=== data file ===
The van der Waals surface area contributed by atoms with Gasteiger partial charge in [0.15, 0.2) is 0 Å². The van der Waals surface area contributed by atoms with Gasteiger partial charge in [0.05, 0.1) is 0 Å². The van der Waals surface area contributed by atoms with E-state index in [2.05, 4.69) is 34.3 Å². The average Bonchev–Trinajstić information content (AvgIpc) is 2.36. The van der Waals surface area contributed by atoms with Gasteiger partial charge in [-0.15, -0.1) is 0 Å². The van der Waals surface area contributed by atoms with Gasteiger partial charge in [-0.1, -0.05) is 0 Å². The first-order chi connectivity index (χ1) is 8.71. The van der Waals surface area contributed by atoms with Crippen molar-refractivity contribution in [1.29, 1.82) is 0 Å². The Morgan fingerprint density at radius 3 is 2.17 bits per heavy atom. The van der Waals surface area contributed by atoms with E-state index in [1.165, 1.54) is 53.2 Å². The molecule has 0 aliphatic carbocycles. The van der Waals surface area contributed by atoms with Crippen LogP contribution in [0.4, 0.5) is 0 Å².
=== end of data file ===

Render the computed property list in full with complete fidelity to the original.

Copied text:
The van der Waals surface area contributed by atoms with Gasteiger partial charge in [0.15, 0.2) is 0 Å². The van der Waals surface area contributed by atoms with Gasteiger partial charge in [0.05, 0.1) is 0 Å². The van der Waals surface area contributed by atoms with E-state index in [2.05, 4.69) is 34.3 Å². The average Bonchev–Trinajstić information content (AvgIpc) is 2.36. The van der Waals surface area contributed by atoms with Gasteiger partial charge in [-0.15, -0.1) is 0 Å². The van der Waals surface area contributed by atoms with Gasteiger partial charge in [-0.1, -0.05) is 0 Å². The first-order chi connectivity index (χ1) is 8.71. The van der Waals surface area contributed by atoms with Crippen molar-refractivity contribution in [1.29, 1.82) is 0 Å². The Morgan fingerprint density at radius 3 is 2.17 bits per heavy atom. The van der Waals surface area contributed by atoms with E-state index in [1.165, 1.54) is 53.2 Å². The molecule has 0 aliphatic carbocycles. The van der Waals surface area contributed by atoms with Crippen LogP contribution in [0.4, 0.5) is 0 Å².